Premium Processing for Some H-1B Visas Set to Resume

Business visas could take longer to secure, administration officials say

By Roy Maurer Jun 23, 2017
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Expedited processing for H-1B petitions will resume "as workloads permit," U.S. Citizenship and Immigration Services (USCIS) announced June 23.

The agency also said that it will resume premium processing for H-1B petitions filed for medical doctors under the Conrad 30 Waiver program beginning June 26.

The Conrad 30 program allows certain medical doctors to stay in the United States on temporary visas after completing their medical training to work in rural and urban areas that have a shortage of physicians.

[SHRM members-only toolkit: Obtaining U.S. Employment Visas]

USCIS announced in March that it was going to suspend expedited processing for all H-1B visas for up to six months beginning in early April. Premium processing guarantees that a petition gets resolved within 15 calendar days, and if not, the premium processing fee—currently $1,225— is refunded.

Wait Times for Foreign Business Travelers May Increase

President Donald Trump's administration revoked a provision put in place to expedite visa processing times for business travelers coming to the U.S. in the interest of national security and "careful, accurate vetting of visa applicants."

The executive order, issued quietly June 21, deletes a subsection of a 2012 order from then-President Barack Obama that directed the State Department to "ensure that 80 percent of nonimmigrant visa applicants are interviewed within three weeks of receipt of application."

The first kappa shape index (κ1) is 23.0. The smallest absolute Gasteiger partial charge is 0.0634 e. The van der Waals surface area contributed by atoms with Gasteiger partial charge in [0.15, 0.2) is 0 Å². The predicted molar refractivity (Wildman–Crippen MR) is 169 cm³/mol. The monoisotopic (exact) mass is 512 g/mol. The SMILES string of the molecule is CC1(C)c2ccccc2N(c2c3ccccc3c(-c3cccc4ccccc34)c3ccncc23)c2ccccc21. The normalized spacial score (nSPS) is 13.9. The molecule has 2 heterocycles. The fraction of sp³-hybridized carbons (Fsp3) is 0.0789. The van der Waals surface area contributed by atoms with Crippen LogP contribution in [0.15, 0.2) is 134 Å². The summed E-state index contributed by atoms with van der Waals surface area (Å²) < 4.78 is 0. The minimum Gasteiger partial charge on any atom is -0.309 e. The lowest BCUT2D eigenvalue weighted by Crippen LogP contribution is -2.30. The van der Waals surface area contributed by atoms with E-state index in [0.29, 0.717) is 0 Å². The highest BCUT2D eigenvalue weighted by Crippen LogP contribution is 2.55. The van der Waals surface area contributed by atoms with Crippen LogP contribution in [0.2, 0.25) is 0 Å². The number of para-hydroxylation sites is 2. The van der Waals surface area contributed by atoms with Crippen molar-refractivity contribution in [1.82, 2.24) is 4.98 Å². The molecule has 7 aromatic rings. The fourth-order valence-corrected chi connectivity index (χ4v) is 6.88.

"Obama's order was meant to help encourage tourism [including business travel] into the U.S. by calling for faster visa processing," said Sameer Khedekar, a partner with the Pearl Law Group, an immigration law firm in San Francisco.

The White House said that removing the guideline gives the State Department flexibility to decide when longer processing times may be appropriate, instead of forcing it into a "rushed process to accommodate an arbitrary deadline."

Khedekar said that it is likely that higher-volume consulates will revert back to pre-2014 processing times that "sometimes stretched to six weeks or more."

In addition, he argued that longer processing times are not necessary to guarantee more effective screening of visa applicants. "In fact, many within the State Department have privately argued that posts have already been able to balance 'extreme vetting' practices with speedy visa processing," he said. "For example, they have been routinely issuing 221(g) administrative processing holds on any applicant that gives off even a scent of a security threat. The resulting background investigation would then take several weeks or months. Why require every single applicant to endure longer processing times when the current system already seems to work?"

The order follows a series of efforts by the Trump administration to implement what the president referred to as "extreme vetting" for the visa application process.

The State Department recently approved a new questionnaire (Form DS-5535, Supplemental Questions for Visa Applicants) requiring some visa applicants from "populations warranting increased scrutiny" to provide their travel history, including source of funding, for the last 15 years; employment and address history for the last 15 years; phone numbers and e-mail addresses for the last five years; and names and dates of birth for all siblings, children, and current and former spouses. These applicants will also be asked to provide their social media identifiers and handles for the last five years.

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